Thursday, May 7, 2009

Framework1 / Quake3 level Bezier patches

Today I got the Bezier patches working in the renderer.
Quake3 uses the simplest patches possible, bi-quadratic, which means 9 control points per patch.

A face in Quake3 can be composed of multiple patches arranged in a grid, when this is the case, each patch shares a line of 3 control points with it's horizontal and vertical neighbor.
To render such a face, all what needs to be taken care of is to correctly setup and share the control points, the resulting tesselated vertices however, are not shared and also not stitched together. The fact that they are not shared is obvious since they will tesselate to different vertices, not having to stitch them together however (based on the references mentioned in previous articles), sounded a bit strange to me, but it seems this really is the case, since the renders look ok.

I implemented two version of the Bezier tesselator, a simple one (as a reference for debugging and testing) that makes a mesh directly out of the control points, and another real tesselator.

The whole implementation took roughly 8 hours of work.

As usual, I took some screenshots, some are quite dark (despite a bit of gimp post-processing), but if you download the image you can see sufficient detail.
I grouped all the shots in one image, the ones the left show the 'reference' control point renderings, while the ones on the right show a tesselation of level 5 (6x6=36 vertices per patch).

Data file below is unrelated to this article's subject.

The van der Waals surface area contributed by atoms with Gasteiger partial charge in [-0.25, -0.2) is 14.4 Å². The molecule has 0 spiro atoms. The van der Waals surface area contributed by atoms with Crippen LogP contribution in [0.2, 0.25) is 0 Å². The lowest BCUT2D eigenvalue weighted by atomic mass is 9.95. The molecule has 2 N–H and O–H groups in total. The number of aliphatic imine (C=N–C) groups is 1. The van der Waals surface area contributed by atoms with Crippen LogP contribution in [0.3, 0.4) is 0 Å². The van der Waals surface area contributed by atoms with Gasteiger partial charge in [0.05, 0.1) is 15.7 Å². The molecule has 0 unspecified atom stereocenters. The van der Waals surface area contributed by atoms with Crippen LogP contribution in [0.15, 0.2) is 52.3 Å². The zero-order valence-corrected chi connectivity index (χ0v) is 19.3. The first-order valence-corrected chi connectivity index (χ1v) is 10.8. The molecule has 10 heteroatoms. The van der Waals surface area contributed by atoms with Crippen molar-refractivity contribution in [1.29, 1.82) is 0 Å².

In some places, small artifacts due to texture coordinates are visible, (the arched gate), I checked the level with another Quake3 bsp renderer and I observed the same artifacts, so this might be a level design problem, in any case it is not a big deal.

I really got into C# generics to make the tesselator be able to tesselate any kinds of vertices without needing to know their structure, I did this using Generics with 'where' constraints which was needed to be able to weight and add vertices together using functions of a required interface.
I really liked that, specially that implementing an interface is very cheap and does not mean that the functions implemented are 'virtual' and therefore less performant that non-virtual functions. It is simply a 'compile-time' constraint, nice!

This might be premature optimization, but since the whole design is based on streaming, all loading operations (such as loading a face that just became visible and tesselating in on the fly) better be fast enough.

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